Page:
As Washington ponders how the U.S. lost its longest war in Afghanistan, it’s worth considering another question: Who won the war?
There is the Taliban, of course, the fanatics who have formed an interim government featuring several wanted terrorists. But an even bigger winner may be the Taliban’s primary patron: Pakistan.
For much of the war on terror that began after 9/11, Pakistan played a double game. It occasionally helped track and detain al-Qaeda and Taliban leaders. In 2010, Pakistani and U.S. special operations forces arrested Mullah Abdul Ghani Baradar in Karachi. All the while, however, elements of the Pakistani military and intelligence services provided sanctuary, funding and training for the Taliban and its allies in the lethal terrorist group known as the Haqqani network.
For the first 10 years of the Afghanistan war, this was an issue that the U.S. and Pakistan preferred to debate in private. After the Haqqani network orchestrated a truck bombing at a NATO outpost near Kabul and an assault on the U.S. embassy there in September 2011, Admiral Mike Mullen, then the chairman of the joint chiefs of staff, broke the silence. “The Haqqani network acts as a veritable arm of Pakistan’s Inter-Services Intelligence agency,” he said.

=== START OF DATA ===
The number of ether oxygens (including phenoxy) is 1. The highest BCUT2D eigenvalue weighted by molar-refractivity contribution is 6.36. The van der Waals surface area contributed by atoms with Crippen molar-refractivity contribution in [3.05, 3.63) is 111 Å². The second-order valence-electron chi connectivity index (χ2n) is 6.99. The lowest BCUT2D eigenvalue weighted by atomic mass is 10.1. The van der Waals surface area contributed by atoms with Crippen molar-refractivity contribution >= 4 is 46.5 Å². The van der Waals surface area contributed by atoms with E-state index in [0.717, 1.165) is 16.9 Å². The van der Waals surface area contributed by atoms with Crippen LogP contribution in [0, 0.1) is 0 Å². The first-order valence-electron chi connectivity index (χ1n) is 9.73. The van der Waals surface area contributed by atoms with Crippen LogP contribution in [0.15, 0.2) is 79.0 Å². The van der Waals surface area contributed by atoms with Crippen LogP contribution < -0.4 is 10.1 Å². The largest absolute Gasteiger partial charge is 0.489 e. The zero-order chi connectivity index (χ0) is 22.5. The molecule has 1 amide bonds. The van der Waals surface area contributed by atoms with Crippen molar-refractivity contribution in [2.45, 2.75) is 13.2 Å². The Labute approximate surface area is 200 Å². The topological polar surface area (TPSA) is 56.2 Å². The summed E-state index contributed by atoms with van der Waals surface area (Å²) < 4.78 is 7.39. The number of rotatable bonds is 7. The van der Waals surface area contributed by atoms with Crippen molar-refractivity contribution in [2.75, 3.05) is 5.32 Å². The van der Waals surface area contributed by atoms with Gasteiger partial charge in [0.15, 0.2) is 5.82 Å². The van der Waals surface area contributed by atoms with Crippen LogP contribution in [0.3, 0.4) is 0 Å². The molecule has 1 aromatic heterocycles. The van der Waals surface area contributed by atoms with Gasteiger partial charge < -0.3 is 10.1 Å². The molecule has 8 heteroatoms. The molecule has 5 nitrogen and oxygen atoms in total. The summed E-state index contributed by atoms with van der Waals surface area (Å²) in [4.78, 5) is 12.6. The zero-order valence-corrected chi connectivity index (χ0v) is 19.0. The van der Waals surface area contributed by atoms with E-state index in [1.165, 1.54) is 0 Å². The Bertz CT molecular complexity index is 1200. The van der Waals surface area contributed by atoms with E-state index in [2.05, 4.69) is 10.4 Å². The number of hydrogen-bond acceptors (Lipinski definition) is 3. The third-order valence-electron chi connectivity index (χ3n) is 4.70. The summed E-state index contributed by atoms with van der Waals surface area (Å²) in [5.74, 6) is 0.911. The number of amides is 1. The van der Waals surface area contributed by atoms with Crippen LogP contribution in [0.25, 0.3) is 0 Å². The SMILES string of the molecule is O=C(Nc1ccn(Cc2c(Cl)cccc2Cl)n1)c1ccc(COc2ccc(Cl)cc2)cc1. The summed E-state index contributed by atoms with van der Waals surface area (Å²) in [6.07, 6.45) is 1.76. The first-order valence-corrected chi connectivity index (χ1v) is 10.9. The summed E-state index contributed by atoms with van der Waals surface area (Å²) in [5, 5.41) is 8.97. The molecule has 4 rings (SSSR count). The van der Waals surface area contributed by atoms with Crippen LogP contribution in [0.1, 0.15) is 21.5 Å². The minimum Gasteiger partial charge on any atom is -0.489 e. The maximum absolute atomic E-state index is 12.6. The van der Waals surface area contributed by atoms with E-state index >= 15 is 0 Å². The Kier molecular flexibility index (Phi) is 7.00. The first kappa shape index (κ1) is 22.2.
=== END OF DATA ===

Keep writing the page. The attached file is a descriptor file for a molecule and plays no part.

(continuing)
Mullen’s accusation should have surprised no one. A few months earlier, the U.S. had killed Osama bin Laden, who was then living comfortably in Abbottabad, home of the Pakistan’s equivalent of West Point. There is a reason Mullen didn’t give his Pakistani counterparts advance notice of that raid.
Between 2001 and 2011, the U.S. provided Pakistan with more than $20 billion in military assistance. That subsidy began to decrease after 2011. In 2018, with a few narrow national-security exceptions, the U.S. suspended security assistance.
The restrictions and eventual suspension of military aid were really the only ways the U.S. ever tried to punish its ostensible client. By his second term, President Barack Obama was looking for a way to get out of Afghanistan. And while there was a modest surge of forces in President Donald Trump’s first year in office, his administration ended up negotiating the surrender that President Joe Biden just completed.
So far, the Biden administration has kept silent about Pakistan’s betrayal. Remarkably, a remnant of Afghan patriots has not. On Tuesday, protesters in Kabul demanded that Pakistan not intervene in their sovereign affairs.
America’s “forever war” in Afghanistan may be over. But just across the border, in Pakistan, America’s former client still holds leverage over the superpower it helped defeat. –Bloomberg